Oh, and while keeping an eye on both the engine temperature, fuel gauge and the position of my team leader. But don’t forget to enjoy the lovely shorelines along the way.

After a good 15-minute run, I see David throw up his right hand. I slow my river horse to a crawl as David invites me to imagine these beaches as Captain John Smith saw them when the first English vessels entered these waters from the Chesapeake in 1607. Then, as now, animals poke furtively about the shore, although their domain has become much, much more modern in the four centuries since Captain Smith and his crew forever altered the course of North America’s ecology, manmade boundaries and, of course, the fate of the American Indians who made the Chesapeake Bay watershed their home for millennia prior to European contact.

David has us rev up again, and a few miles later we are staring at Jamestown, built not long after Smith arrived, and still the oldest evidence of English habitation in the New World. Almost nothing of the original settlement remains, with archeologists working tirelessly on excavations, while other experts have been refashioning an approximation of the Crown’s outpost as it might have appeared in the 17th century.

I’ve visited Jamestown at least twice, but seeing it from the water, much as a Native canoer might have seen it from the James River once upon a time, is an entirely different experience, and gives one an appreciation of how much this was in fact the frontier when the English landed.

A bit further upriver, David brings us to a stop near the Susan Constant, Godspeed and Discovery, recreations of the largest of Captain Smith’s brigadiers, and which are open to the public for tours. For just a few minutes, I enjoy a swim along the shore, the squishiness of the river bottom mud reminding me of playing by my grandparents’ Toms River, New Jersey, home when I was a lad.

We rev up and cross the river to the opposite bank, which is part of a Chippokes Plantation State Park, a large nature preserve where almost no human habitation exists. David invites me on an impromptu scavenger hunt, sifting through the sands and seashells along the beach in search of sharks teeth, which he says are from prehistoric times and not recent given that, in all his years in Williamsburg, he has never heard of a fisherman yanking any of Jaws’ relatives from the depths of James.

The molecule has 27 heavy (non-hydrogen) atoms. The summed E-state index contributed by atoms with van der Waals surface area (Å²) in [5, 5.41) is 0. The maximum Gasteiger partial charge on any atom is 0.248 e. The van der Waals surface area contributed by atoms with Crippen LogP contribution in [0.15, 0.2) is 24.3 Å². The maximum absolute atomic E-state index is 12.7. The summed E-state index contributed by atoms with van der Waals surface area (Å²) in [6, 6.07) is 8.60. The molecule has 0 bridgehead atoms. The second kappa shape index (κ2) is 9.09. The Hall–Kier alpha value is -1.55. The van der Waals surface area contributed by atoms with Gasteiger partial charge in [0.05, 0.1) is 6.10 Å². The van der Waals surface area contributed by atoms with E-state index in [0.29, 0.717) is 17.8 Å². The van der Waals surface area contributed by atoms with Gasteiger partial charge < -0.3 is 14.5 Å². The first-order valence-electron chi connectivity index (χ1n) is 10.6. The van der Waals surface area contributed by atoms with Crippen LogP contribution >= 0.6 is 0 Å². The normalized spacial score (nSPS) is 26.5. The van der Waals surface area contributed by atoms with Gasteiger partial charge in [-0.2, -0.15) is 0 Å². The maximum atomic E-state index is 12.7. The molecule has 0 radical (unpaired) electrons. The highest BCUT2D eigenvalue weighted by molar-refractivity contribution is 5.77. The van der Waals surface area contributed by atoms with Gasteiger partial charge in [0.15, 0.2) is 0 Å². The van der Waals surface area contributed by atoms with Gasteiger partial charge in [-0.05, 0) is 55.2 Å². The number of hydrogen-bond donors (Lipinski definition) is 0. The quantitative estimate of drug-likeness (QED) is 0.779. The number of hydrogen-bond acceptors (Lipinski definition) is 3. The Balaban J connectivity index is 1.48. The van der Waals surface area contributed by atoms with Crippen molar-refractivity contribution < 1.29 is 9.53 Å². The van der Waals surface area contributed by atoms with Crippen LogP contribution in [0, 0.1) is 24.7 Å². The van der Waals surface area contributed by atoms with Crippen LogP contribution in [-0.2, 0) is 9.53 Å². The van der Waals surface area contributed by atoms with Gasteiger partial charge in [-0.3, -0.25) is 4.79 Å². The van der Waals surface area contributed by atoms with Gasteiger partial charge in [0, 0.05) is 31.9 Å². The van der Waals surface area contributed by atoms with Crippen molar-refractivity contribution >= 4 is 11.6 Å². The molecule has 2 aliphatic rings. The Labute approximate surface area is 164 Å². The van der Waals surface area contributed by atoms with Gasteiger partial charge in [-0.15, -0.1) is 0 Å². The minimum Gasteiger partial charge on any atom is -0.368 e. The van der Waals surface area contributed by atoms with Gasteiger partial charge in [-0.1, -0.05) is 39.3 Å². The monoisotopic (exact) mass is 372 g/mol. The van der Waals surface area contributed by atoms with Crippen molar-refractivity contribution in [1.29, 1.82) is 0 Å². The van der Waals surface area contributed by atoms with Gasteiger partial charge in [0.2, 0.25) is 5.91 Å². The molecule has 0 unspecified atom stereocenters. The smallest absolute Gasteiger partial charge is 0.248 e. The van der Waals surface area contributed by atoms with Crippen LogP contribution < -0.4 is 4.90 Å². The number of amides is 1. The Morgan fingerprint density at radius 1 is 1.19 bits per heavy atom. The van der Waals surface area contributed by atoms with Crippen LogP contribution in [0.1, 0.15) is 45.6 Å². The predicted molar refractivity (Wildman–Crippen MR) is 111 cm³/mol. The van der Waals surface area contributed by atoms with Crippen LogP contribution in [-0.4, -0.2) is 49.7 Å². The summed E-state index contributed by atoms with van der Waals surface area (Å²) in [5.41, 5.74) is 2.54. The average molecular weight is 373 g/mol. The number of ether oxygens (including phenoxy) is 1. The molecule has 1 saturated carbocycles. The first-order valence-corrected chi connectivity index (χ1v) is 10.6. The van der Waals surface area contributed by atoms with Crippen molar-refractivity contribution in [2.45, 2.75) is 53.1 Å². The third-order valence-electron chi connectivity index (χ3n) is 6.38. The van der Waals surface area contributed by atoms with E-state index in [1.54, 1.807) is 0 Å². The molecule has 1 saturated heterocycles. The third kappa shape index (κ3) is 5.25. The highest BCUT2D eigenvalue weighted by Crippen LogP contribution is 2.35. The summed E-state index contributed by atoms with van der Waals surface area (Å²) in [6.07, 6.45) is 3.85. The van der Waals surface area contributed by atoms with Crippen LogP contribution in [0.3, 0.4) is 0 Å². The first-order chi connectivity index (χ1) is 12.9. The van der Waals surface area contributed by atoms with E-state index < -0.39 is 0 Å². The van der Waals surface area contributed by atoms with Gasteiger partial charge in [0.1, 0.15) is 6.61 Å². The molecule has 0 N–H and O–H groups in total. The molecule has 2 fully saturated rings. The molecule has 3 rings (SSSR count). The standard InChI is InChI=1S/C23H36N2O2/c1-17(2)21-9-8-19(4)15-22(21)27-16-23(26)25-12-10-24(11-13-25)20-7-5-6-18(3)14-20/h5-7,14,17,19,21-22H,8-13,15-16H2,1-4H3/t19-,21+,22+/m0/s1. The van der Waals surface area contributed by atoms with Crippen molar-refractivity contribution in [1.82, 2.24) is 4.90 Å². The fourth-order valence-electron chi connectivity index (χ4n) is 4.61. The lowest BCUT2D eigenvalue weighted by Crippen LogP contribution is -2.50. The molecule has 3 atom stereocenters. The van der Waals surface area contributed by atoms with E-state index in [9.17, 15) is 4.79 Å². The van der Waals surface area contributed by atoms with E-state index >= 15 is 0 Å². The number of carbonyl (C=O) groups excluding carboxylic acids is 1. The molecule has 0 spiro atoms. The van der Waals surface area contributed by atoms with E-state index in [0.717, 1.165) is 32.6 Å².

A few miles downriver toward the bay, David points out a fleet of Navy vessels anchored and mothballed, not decommissioned but rather abandoned temporarily unless or until the United States were to call upon their use in a time of war. David relates that during World War II, the James River was home to hundreds of vessels being prepped to ship out to Europe and Asia, and many of those same ships returned here to retire. (Back at base, he shows me vintage photos of those same ghost fleets.)

Returning back to base, David has me dismount my aquatic steed and help him tie it up to others parked before the beach. I’m proud to report I’ve done well with the sunblock and the undershirt today, so I’m not burned, however, the sun really takes it out of you, especially on a hot late-summer day like today.

Accordingly, Claudia and Richard take me over to the “not-so-lazy river,” the Kingsmill’s circular aquatic path on which both adults and children chill on tubes to allow the slowly (and fastly) moving currents take them about. It feels great to chillax here after the high adrenaline and shuttling up and down the James on the jet ski, and my hosts recommend a local beer and a sandwich at the outdoor cafe to boot.

It was my first time on a jet ski, but I promise myself it won’t be the last.

To try your hand at jet skiing at Kingsmill Resort in Williamsburg, Virginia, go to Kingsmill.com.